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Saint Rosalia

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Saint Rosalia

Saint Rosalia
Santa Rosalia, depicted on the right, before St. Mary by Anthony van Dyck
Born 1130
Palermo, Kingdom of Sicily
Died 1166 (aged 35–36)
Mount Pellegrino, Kingdom of Sicily
Honored in
Roman Catholic Church
Feast July 14 (Festino), September 4 (Pilgrimage on Monte Pellegrino)
Attributes Depicted as a young woman, sometimes holding a cross, book, or skull, and also a spray of lilies. Some images show her holding a chisel and hammer with which she carved her dedication (see main story). She is also seen wearing a crown of roses, attended by winged angels, and often with a view through a cave opening of Palermo Harbour.
Patronage Palermo; El Hatillo; Zuata Anzoátegui; Italian fishermen of Monterey, California

Saint Rosalia (1130–1166), also called La Santuzza or "The Little Saint", and in local dialect as ""Rusalia"", is the patron saint of Palermo, Italy, El Hatillo, Venezuela, and Zuata, Anzoátegui, Venezuela.


A statue of Saint Rosalia in Monterey, California.

Rosalia was born of a Norman noble family that claimed descent from Charlemagne. Devoutly religious, she retired to life as a hermit in a cave on Mount Pellegrino, where she died alone in 1166. Tradition says that she was led to the cave by two angels. On the cave wall she wrote "I, Rosalia, daughter of Sinibald, Lord of Roses, and Quisquina, have taken the resolution to live in this cave for the love of my Lord, Jesus Christ."

In 1624, a plague beset Palermo, and during this hardship Saint Rosalia appeared first to a sick woman. She then to a hunter to whom she indicated where her remains were to be found. She ordered him to bring her bones to Palermo and have them carried in procession through the city.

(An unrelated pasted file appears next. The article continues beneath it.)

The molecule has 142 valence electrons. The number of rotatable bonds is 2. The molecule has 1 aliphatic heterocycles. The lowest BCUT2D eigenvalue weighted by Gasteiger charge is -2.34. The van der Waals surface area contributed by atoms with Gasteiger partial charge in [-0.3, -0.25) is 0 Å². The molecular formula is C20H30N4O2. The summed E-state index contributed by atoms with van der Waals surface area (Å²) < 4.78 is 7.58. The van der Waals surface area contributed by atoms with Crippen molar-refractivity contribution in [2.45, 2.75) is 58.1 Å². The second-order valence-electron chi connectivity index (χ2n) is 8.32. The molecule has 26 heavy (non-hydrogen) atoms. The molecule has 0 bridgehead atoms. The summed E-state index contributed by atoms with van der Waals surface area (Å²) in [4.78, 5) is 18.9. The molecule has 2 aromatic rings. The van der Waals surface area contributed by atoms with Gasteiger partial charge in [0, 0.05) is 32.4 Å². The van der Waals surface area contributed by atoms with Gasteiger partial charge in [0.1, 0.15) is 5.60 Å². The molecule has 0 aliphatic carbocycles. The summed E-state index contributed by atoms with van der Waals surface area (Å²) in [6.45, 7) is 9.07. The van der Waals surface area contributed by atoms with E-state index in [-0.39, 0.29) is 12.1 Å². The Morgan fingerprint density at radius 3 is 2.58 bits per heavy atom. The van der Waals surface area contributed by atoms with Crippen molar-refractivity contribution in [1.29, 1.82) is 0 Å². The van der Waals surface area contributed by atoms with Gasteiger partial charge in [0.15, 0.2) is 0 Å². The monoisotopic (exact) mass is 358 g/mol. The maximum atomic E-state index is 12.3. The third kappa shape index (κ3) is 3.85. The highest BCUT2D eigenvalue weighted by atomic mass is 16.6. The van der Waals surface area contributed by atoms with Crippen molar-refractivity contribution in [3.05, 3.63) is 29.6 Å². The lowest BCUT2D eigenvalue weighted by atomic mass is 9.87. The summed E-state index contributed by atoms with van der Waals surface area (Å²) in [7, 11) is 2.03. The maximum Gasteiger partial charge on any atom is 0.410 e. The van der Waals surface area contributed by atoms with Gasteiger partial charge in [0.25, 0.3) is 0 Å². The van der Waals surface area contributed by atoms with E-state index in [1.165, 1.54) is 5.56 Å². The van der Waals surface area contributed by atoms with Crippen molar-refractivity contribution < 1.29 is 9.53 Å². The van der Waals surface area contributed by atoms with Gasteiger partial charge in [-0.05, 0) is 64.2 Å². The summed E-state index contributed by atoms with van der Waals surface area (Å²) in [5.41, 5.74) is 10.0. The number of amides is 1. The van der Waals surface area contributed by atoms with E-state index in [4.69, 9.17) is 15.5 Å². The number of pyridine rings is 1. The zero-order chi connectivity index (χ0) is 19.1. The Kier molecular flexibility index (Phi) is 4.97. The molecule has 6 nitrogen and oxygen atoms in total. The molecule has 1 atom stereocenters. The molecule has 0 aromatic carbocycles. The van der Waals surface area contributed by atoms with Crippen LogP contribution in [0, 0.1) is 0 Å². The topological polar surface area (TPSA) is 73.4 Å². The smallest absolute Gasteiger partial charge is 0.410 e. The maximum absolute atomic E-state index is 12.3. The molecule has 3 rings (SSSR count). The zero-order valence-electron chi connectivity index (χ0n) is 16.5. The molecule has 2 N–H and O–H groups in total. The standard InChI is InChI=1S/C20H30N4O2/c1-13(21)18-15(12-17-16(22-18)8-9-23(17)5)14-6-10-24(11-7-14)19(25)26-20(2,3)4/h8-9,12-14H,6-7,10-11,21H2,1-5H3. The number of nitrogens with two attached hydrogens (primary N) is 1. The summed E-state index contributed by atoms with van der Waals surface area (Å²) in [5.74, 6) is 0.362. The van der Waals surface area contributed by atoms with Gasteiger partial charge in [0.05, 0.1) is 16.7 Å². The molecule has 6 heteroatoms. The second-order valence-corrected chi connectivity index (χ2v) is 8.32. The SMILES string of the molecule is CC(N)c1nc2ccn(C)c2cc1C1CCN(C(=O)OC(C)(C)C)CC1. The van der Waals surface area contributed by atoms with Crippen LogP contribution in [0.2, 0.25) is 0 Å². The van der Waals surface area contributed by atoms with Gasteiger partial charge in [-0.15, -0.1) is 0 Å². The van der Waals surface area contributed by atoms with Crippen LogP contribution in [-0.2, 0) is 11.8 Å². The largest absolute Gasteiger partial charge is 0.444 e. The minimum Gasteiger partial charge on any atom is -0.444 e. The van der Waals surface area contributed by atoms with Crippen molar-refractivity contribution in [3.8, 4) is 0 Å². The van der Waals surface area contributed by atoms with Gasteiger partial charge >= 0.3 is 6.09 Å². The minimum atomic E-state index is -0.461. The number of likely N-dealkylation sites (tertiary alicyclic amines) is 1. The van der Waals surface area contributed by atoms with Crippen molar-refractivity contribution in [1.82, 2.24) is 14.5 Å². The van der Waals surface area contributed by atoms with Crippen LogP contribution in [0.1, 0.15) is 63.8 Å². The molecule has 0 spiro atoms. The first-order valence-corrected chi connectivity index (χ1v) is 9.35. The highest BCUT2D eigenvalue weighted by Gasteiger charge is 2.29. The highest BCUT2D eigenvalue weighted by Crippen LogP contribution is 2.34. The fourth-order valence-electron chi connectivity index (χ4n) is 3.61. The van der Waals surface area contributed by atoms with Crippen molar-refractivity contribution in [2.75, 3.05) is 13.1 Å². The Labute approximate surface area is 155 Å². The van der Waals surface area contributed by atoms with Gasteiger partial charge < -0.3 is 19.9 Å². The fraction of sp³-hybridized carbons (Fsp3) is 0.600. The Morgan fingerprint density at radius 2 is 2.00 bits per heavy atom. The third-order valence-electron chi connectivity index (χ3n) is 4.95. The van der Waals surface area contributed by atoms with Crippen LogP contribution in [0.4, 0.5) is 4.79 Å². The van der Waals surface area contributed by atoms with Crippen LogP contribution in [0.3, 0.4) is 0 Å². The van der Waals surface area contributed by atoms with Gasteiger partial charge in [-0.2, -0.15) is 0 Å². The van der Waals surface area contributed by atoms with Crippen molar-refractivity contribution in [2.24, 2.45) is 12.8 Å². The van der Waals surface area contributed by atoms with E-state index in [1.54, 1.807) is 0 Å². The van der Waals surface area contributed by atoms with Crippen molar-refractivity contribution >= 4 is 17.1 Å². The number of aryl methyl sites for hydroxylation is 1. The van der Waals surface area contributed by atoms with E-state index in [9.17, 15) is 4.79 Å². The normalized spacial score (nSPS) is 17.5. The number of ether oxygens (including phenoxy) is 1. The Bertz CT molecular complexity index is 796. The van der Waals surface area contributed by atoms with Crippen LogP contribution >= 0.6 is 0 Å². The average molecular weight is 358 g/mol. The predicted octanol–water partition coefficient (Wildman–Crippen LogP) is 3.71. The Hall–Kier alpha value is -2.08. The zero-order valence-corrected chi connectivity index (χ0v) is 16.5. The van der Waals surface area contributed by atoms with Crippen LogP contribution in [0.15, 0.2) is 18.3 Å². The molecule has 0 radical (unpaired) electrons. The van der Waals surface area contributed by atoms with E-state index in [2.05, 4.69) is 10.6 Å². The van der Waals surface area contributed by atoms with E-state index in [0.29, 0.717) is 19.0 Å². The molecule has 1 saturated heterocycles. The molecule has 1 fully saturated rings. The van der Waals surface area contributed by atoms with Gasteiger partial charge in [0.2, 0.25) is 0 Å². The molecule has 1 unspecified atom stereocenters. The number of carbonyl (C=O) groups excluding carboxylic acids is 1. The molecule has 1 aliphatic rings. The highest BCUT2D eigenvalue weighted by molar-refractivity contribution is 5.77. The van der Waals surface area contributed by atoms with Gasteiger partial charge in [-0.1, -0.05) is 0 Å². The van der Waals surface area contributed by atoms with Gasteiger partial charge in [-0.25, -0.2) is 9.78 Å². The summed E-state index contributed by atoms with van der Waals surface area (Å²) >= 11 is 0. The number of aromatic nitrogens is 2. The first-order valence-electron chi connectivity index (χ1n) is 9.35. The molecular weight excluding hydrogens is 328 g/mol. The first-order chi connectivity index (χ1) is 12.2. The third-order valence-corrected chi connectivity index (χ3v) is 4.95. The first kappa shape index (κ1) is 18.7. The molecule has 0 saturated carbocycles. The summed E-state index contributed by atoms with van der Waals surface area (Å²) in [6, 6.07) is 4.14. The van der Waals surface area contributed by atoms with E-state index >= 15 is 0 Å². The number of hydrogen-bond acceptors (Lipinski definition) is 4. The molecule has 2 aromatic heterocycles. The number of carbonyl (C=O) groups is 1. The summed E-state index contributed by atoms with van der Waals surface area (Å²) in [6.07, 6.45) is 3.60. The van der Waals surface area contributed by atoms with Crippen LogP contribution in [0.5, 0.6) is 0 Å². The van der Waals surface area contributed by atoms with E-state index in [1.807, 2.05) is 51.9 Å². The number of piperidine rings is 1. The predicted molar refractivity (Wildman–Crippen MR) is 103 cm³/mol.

The hunter climbed the mountain and found her bones in the cave as described. He did what she had asked in the apparition. After her remains were carried around the city three times, the plague ceased. After this Saint Rosalia was venerated as the patron saint of Palermo, and a sanctuary was built in the cave where her remains were discovered.[1]

Upon examination by a renowned geologist and palaeontologist, William Buckland, the bones of St Rosalia were thought to be those of a goat.[2]


A statue of St. Rosalia being carried through the streets of Bivona, Sicily.

The celebration, called the festino, is still held each year on July 14, and continues into the next day. It is still a major social and religious event in Palermo. In 1995, 1996, 1997[3] and 2001 the celebration has been produced by Studio Festi.

Also on September 4 there is an event related to the festino and St. Rosalia; a tradition of walking barefoot from Palermo up to Mount Pellegrino. In Italian American communities in the United States, the July feast is generally dedicated to Our Lady of Mount Carmel while the September feast, beginning in August, brings large numbers of visitors annually to the Bensonhurst section of Brooklyn in New York City.

In biology

Saint Rosalia was proposed as the patron saint of evolutionary studies in a paper by G.E. Hutchinson.[4] This was due to a visit he paid to a pool of water downstream from the cave where St. Rosalia's remains were found, where he developed ideas based on observations of water boatman. The article, and its reference to St. Rosalia has lived on through the literature, often in the title of papers concerning biodiversity.[5]

See also


  1. ^ For the great expansion of Rosalia's popular cult in Italy as a result of the 1624 plague, see Franco Mormando, "Response to the Plague in Early Modern Italy: What the Primary Sources, Printed and Painted, Reveal" in Hope and Healing: Painting in Italy in a Time of Plague, 1500–1800, ed. G. Bailey, P. Jones, F. Mormando, and T. Worcester, Worcester, Massachusetts: The Worcester Art Museum,2005, pp. 32-34.
  2. ^
  3. ^ Municipality of Palermo, 373°festino - Clips from the official video
  4. ^ Hutchinson, G. E. (1959-05-01). "Homage to Santa Rosalia or Why Are There So Many Kinds of Animals?". The American Naturalist 93 (870): 145–159.  
  5. ^ google search

External links

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